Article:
Talk 6:30pm Concert 7:30pm

Royal Northern Sinfonia
Saturday November 9th 2019

This is one of our 6 subscription series concerts, and is included within a member’s subscription ticket.

Overview: A pair of Prokofievs and a pair of Mozarts make up the programme for this concert. Prokofiev’s ‘Classical’ Symphony (1916) was his first and was written in an almost light-hearted style as he tried to imagine what Haydn might have written in 1916. A sturdy Gavotte replaces the usual Minuet. Mozart wrote his first symphony in London at the age of 8 and his last, the ‘Jupiter’ (41) some 24 years later in 1788. A chance to hear the ‘bookends’ of Mozart’s symphonies side by side.

A violin concerto with castanets? Prokofiev’s second has just that – some unusual colour in the finale of this graceful and melodic work.

Julian Rachlin our conductor for the evening……

……..and also our violin soloist.


PROKOFIEV: Violin Concerto No. 2, op. 63
PROKOFIEV: Classical Symphony op. 25
MOZART: Symphony No. 1, K.16
MOZART: Symphony No. 41, K.551, ‘Jupiter’

The Royal Northern Sinfonia return to perform our second concert in the season, this time directed from the violin by the multi-talented young Lithuanian maestro Julian Rachlin. This famous violinist, violist and conductor has performed as soloist with the world’s leading conductors and orchestras and is Principal Guest Conductor of the Royal Northern Sinfonia, Turku Philharmonic Orchestra and Kristiansand Symphony Orchestra. He also leads the ‘Julian Rachlin & Friends Festival’ in Palma de Mallorca.

Grieg hated school and would stand under leaking and dripping gutters and downspouts so that he arrived drenched and had to be sent home to change! Thank goodness he survived all this and went on to compose his Piano Concerto with its unmistakable thunderous opening. With Martin Roscoe as our soloist, we are sure that all of the right notes will be there and in the right order.

Another first Symphony, this time Tchaikovsky. Unlike Mozart who ‘composed as easily as sow’s piddle’, Tchaikovsky struggled with his first and at one stage was composing night and day, causing a doctor to warn his concerned family that the composer was ‘on the verge of insanity.’ It was eventually completed and although not heard as often as his later symphonies, has some delightful moments, especially the memorable folksong inspired slow movement.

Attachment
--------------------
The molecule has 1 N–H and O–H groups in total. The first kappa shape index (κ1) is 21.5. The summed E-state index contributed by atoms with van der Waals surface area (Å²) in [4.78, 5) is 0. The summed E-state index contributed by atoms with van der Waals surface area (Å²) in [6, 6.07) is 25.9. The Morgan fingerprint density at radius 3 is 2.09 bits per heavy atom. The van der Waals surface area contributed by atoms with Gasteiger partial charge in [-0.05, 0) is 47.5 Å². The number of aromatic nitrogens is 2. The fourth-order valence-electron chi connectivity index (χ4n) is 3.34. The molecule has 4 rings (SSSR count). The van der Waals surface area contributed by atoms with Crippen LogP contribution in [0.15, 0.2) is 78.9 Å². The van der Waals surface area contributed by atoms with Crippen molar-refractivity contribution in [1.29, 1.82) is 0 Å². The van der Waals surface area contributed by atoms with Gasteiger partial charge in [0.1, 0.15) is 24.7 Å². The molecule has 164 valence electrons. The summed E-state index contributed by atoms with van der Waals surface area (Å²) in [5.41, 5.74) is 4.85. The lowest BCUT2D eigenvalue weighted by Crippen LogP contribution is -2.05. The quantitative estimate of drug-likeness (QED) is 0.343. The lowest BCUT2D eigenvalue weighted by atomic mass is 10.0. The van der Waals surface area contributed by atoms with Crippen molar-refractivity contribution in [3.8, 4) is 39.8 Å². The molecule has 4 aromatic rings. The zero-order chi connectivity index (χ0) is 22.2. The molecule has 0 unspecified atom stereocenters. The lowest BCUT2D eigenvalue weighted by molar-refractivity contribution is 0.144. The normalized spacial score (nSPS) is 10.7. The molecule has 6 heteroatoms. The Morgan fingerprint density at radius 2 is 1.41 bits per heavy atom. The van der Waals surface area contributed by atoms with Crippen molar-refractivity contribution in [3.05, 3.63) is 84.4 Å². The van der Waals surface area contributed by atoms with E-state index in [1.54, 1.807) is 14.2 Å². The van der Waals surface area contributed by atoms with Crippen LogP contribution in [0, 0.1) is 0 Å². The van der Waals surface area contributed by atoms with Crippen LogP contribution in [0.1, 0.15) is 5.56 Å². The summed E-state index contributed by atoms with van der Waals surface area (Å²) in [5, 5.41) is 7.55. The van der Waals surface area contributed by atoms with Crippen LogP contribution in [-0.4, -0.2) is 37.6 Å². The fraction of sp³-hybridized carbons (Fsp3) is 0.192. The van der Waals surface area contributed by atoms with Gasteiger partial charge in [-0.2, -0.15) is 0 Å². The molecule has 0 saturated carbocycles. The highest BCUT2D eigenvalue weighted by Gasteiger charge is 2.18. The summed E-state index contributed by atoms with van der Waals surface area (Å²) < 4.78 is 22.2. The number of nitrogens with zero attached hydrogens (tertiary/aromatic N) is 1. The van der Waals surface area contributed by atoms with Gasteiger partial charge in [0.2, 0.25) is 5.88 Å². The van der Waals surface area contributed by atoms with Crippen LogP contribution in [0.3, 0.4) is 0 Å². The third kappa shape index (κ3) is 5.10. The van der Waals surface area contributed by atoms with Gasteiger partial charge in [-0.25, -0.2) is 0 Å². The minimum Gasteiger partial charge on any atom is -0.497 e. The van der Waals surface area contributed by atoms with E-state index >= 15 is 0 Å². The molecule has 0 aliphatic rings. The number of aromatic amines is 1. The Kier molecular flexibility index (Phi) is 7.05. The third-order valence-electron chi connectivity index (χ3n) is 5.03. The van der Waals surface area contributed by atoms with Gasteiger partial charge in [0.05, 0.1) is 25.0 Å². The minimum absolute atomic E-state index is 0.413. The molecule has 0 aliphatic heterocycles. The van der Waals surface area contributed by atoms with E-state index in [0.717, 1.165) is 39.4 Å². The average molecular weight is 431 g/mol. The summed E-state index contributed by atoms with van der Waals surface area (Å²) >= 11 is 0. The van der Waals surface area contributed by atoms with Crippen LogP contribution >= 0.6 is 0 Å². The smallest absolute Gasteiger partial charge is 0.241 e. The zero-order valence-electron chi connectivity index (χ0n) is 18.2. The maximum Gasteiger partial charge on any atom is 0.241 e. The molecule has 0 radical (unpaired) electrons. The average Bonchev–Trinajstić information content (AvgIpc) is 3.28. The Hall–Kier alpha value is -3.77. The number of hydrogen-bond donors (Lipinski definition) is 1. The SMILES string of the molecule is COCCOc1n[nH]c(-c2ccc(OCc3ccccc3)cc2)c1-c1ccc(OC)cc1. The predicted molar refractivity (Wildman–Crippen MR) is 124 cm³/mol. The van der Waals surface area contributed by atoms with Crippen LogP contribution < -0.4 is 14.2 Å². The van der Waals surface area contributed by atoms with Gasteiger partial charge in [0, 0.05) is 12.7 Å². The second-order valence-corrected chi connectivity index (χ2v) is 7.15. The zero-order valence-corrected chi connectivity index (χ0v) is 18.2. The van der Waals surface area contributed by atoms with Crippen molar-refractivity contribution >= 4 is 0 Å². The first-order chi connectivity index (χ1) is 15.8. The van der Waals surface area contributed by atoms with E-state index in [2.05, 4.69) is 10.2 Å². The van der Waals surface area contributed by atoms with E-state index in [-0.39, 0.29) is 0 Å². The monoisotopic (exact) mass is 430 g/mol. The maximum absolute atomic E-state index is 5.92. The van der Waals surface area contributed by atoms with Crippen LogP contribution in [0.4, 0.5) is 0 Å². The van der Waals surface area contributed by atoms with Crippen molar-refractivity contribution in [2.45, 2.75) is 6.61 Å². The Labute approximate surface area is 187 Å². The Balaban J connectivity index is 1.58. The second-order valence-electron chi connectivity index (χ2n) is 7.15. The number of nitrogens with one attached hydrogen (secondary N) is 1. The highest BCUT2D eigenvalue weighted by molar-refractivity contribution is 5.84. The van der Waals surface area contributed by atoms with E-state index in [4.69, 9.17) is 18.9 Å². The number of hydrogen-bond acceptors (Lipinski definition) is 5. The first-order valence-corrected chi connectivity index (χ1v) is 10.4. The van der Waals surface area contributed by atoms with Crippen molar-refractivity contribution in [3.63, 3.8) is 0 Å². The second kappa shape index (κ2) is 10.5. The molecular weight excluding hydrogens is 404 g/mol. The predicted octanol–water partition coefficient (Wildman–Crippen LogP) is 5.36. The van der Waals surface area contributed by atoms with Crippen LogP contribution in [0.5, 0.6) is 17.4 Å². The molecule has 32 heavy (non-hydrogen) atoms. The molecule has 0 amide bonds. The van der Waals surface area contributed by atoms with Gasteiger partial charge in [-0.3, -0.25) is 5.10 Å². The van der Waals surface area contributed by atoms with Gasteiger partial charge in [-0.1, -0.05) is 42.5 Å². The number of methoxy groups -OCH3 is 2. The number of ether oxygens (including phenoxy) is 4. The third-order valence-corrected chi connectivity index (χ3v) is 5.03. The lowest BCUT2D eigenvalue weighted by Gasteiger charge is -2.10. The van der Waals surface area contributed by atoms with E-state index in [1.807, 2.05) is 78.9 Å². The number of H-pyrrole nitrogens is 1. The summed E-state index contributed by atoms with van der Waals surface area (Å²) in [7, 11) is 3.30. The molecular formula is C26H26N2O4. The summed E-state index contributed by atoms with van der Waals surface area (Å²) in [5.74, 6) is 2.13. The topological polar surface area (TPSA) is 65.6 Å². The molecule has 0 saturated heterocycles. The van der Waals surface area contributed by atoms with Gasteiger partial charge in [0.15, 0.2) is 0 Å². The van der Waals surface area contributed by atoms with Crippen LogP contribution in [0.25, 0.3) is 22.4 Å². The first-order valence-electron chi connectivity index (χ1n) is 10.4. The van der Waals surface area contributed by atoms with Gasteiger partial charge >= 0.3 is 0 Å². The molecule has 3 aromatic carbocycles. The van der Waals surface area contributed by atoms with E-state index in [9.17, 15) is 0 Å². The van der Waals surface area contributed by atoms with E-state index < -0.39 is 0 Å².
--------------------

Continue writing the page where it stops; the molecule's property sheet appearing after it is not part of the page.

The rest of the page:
This is all after the concert starts with a real buzz!


The Royal Northern Sinfonia return to perform our second concert in the season, this time directed from the violin by the multi-talented young Lithuanian maestro Julian Rachlin. This famous violinist, violist and conductor has performed as soloist with the world’s leading conductors and orchestras and is Principal Guest Conductor of the Royal Northern Sinfonia, Turku Philharmonic Orchestra and Kristiansand Symphony Orchestra. He also leads the ‘Julian Rachlin & Friends Festival’ in Palma de Mallorca.

The ‘Ex-Liebig’ Stradivari Violin

Julian Rachlin sometimes plays one of the world’s finest musical instruments – the 1704 ‘Ex-Liebig’ violin by Antonio Stradivari. Cross your fingers and hope that he brings it with him!

We have two pieces by Sergei Prokofiev (1891-1953). His graceful Violin Concerto No:2 (1938) has an international feel, with elements of Russian folk music and Spanish castanets. The short Classical Symphony was written in 1917 whilst he was on holiday in the countryside, to the background of the Russian Revolution.The concert continues with a celebration of Mozart’s genius. In his short life (1756-91) he composed a total of 41 symphonies, and we hear the first and last tonight. The Symphony No:1 was Mozart’s 16th published work, scored when he was still an 8 year old child. Symphony No:41 of 1788 was his last, composed 3 years before his premature death; it is thought to have been nicknamed ‘Jupiter’ after the Greek god, whose thunderbolts and lightning can perhaps be heard in the music.